It is tempting to think that even if light drinking or drug use posesonly a small teratogenic risk, women are morally obligated to refrainfrom it. For instance, Elizabeth Harman (1999) claims thatany smoking during a pregnancy one plans to carry to term is“morally impermissible”, and Gilmore (2008) argues thatwomen who are or might become pregnant ought to abstain from drinkingany alcohol. But we cannot, of course, ask pregnant women to abstaincompletely from all voluntary activities carrying some fetal risk, forthey would be paralyzed into inactivity (which would itself come withsome risk). Indeed, we are not nearly so draconian in our attitudestowards other, more clearly risky behaviors during pregnancy, such asdriving a car. Elizabeth Armstrong (2003) and Janet Golden (2006) haveargued that widespread social anxiety over Fetal Alcohol Syndromeconstitutes a ‘moral panic’ over mothers engaging in whatwe imagine as self-indulgent or decadent behavior, rather than anevidence-based response to risk. Focusing on the consumption ofalcohol or drugs as a particularly pernicious form of risk-takingseems to have more to do with images and ideologies of maternalself-sacrifice, purity, and decadence than with rational concern forfetal well-being. The failure of extreme risk-aversion strategies toreliably decrease harmful behaviours and contribute to positive healthoutcomes for pregnant women and their fetuses should leadpractitioners and researchers toward alternative approaches tounderstanding, communicating about, and managing risks for pregnantwomen (Ballantyne et al. 2016). Alternative approaches call forclearer understanding of fetal risk among both clinicians and policymakers, and explicit consideration of the social and political valuesthat shape current forms of risk management in pregnant women.(Minkoff and Marshall 2016).
Several ethical concerns piggy back on those associated with prenataltesting generally; for instance, earlier and less risky testing mayfacilitate selective abortions, encourage the commodification ofchildren, or, conversely, amplify the coercive technological force ofprenatal testing as a medical intervention required for responsibleparenting (de Jong and de Wert 2014). Each of these concerns picks upon the likelihood of greater routinization of prenatal testing giventhe tests' non-invasiveness, low medical risk to the pregnant womanand fetus, and high accuracy. Some commentators worry that thesefeatures of NIPT, particularly its lower medical risk, may serve tojustify loosening, limiting, or even discarding informed consentrequirements (e.g., Deans and Newsom 2011). Other problems withincreased routinization may also include affirmation ofanti-disability bias and devaluation of disabled lives, particularlyregarding Down Syndrome (Kaposy 2013). NIPT carries most of the sameethical issues as traditional testing and screening methods, and mayexacerbate some.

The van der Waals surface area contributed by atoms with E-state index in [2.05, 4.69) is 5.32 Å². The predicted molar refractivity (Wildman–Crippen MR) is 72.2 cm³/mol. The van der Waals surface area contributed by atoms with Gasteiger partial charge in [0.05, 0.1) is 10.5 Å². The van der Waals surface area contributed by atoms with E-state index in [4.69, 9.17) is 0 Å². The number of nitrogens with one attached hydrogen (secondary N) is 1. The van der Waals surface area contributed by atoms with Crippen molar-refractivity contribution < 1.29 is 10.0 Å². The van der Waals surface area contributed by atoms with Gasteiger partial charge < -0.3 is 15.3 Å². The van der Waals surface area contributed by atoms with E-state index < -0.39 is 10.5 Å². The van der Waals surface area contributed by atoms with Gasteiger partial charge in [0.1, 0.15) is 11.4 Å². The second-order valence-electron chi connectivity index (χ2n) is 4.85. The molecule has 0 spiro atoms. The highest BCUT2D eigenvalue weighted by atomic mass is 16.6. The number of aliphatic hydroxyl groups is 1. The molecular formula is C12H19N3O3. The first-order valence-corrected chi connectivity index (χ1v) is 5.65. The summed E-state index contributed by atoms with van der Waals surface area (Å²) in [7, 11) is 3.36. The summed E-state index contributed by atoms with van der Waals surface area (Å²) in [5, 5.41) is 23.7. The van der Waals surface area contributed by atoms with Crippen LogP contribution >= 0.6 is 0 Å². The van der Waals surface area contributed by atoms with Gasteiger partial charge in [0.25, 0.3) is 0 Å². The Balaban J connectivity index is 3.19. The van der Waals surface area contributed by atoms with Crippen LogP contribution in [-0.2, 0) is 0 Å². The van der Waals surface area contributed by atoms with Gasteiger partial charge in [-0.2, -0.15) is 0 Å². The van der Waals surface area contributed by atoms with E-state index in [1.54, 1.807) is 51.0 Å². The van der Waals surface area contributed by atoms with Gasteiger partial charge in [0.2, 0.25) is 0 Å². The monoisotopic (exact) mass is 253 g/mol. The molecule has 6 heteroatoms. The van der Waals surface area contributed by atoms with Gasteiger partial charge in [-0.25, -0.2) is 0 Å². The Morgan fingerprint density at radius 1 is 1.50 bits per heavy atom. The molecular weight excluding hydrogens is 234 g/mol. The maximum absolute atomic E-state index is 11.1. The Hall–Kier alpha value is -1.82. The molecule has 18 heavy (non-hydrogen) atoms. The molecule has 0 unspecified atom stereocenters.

main contender as one of the states’ with a high teenage pregnancy ..
Adrienne Asch (2000) responds that one cannot relevantly compare theproperty of being a fourth child to the property of having a specificdisabling trait, because the latter is an inherent rather than arelational property of the child. Hence to abort on the basis of thedisabling trait is to reject that kind of person in a different andstronger way. But Asch's response seems to push against one of themain points of the social model of disability, which she otherwisedefends: the view that disabilities are also relational rather thaninherent properties. More generally, the force of the expressivistobjection may rely on a view of disabling traits as identityconstituting, thereby endorsing an essentialist understanding ofdisability (Edwards 2004). For many, it seems possible to decideagainst bearing a child who has a property that in contextwill make that child more difficult to raise (whether it is deafness,a chromosomal disorder, or fourth-childness), without devaluing allpeople with that property in any decontextualized way. Notice thatthis response does not combat the idea that routinization isexpressively devaluing of some lives, even if it convinces us thatindividual uses of the technology are not.
Contraception | Reproductive Health | CDC
Indeed, even going out of one's way to create a disabled child(through genetic engineering, selective abortion, or preimplantationgenetic diagnosis) cannot count as harming the child, since thatparticular child has no options for existing other than as disabled.(This issue has most often come up with respect to deaf parents, whosometimes prefer to have a deaf child, e.g. in Wasserman and Asch2012). And yet, many writers have the strong intuition thatintentionally creating a disabled child is a wrong done to thechild—for instance, Dena Davis (2001) argues that sincedisabilities generally close down possible ways of living,intentionally creating a disabled child violates the child's right toan open future. The non-identity problem forces us to search for anexplanation of what sort of wronging or rights violation this couldbe, given that this child could have no non-disabled futureopen to her to start with.